Oskar Barnack: From the Idea to the Leica – My View

May 3, 2018  By William Royce

This historical significance and impact Oskar Barnack had on photography cannot be underestimated!  Not only was he instrumental in producing the Leica camera; he also had a profound impact on the film industry.  This book walks you through this critical time in photographic history.

My fascination with this book has to do with the descriptions of two critical elements of the design of this new small camera: the development of a high-quality lens and the achievement of a camera that was daylight-loadable.

None of the still cameras in the early 1900’s had lenses capable of projecting a high- quality image onto 35mm movie film. Movie cameras using 35mm film during those early days did not need a very high-resolution lens to achieve satisfactory results for the projection of movies.  With a basic understanding of how the human eye views images and an understanding of the graininess of movie films at the time, Barnack and the lens designer, Max Berek, developed a requirement that the camera lens needed to provide a high-quality image of at least a 10x enlargement to be satisfactory.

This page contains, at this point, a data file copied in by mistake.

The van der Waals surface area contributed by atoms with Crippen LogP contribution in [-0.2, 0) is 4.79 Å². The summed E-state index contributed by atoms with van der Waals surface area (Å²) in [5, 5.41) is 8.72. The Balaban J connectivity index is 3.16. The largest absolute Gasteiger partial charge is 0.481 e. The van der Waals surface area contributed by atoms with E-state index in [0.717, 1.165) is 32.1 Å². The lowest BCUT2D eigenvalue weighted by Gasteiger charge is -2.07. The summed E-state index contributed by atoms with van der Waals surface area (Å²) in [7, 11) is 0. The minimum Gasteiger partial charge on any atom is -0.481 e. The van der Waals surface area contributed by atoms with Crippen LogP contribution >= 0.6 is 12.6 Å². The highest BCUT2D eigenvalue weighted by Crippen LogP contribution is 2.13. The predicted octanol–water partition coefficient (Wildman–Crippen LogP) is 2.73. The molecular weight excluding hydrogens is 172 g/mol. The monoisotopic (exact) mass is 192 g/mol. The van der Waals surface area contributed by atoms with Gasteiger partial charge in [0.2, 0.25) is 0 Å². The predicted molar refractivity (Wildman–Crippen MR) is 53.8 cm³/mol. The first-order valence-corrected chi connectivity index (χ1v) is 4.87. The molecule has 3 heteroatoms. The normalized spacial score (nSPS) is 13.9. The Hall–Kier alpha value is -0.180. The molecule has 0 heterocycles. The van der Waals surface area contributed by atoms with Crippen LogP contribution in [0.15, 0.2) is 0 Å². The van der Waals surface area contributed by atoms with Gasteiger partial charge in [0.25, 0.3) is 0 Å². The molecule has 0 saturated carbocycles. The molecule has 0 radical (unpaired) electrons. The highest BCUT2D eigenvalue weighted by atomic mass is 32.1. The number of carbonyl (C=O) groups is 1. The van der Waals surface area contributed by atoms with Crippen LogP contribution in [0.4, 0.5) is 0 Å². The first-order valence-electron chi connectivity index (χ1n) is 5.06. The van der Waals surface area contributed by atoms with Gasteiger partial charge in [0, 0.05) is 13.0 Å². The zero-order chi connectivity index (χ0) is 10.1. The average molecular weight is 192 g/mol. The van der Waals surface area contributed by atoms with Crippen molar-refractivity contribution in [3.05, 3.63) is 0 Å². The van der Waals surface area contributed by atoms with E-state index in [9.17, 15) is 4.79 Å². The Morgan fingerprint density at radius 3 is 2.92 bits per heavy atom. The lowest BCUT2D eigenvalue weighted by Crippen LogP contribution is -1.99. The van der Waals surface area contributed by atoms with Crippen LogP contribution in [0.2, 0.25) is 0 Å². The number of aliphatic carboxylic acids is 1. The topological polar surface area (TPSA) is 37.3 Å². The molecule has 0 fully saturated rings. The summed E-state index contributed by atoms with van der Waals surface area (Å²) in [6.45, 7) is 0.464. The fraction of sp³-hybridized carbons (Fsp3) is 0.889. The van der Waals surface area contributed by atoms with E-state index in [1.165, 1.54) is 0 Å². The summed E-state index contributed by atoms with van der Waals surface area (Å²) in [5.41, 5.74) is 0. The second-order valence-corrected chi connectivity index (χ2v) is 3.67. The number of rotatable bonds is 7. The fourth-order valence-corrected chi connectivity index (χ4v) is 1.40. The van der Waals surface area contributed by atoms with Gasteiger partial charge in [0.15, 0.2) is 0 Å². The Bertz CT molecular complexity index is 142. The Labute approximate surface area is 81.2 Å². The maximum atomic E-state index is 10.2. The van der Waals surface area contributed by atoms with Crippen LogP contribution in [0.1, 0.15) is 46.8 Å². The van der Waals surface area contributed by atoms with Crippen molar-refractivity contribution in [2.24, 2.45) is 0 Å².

This led to the performance and design requirements for the first Anastigmat lens mounted on the prototype camera. With this design process came the need to develop the most appropriate image size and format to be used on the 35mm film, ultimately resulting in the 24mm x 36mm film format in use today.  This aspect ratio, 2:3, lives on in the digital sensors of today.  The APS-C, APS-H, and FX sensors all use this ratio of pixel height to width.  Today the Leica CL uses APS-C, the M8 uses APS-H, and all later digital M, SL and S models use this aspect ratio with their sensors.

Barnack correctly saw the need for a daylight-loadable camera.   To achieve this capability, his new camera needed a light-tight cassette in which to load film.  Like many aspects of his new camera, such as the shutter, the body housing, film transport, etc., Barnack and his team had to come up with yet another invention to handle the film: a 35mm cassette, which had to be loaded with film in darkness, but most importantly, could be loaded into the camera in daylight.

In a detailed and fascinating way, this book takes the reader through all these events and then traces the progression of the Leica cameras from the Ur-Leica onward.  Without a doubt, if you are at all interested in photography, this book is well worth the time spent reading it!


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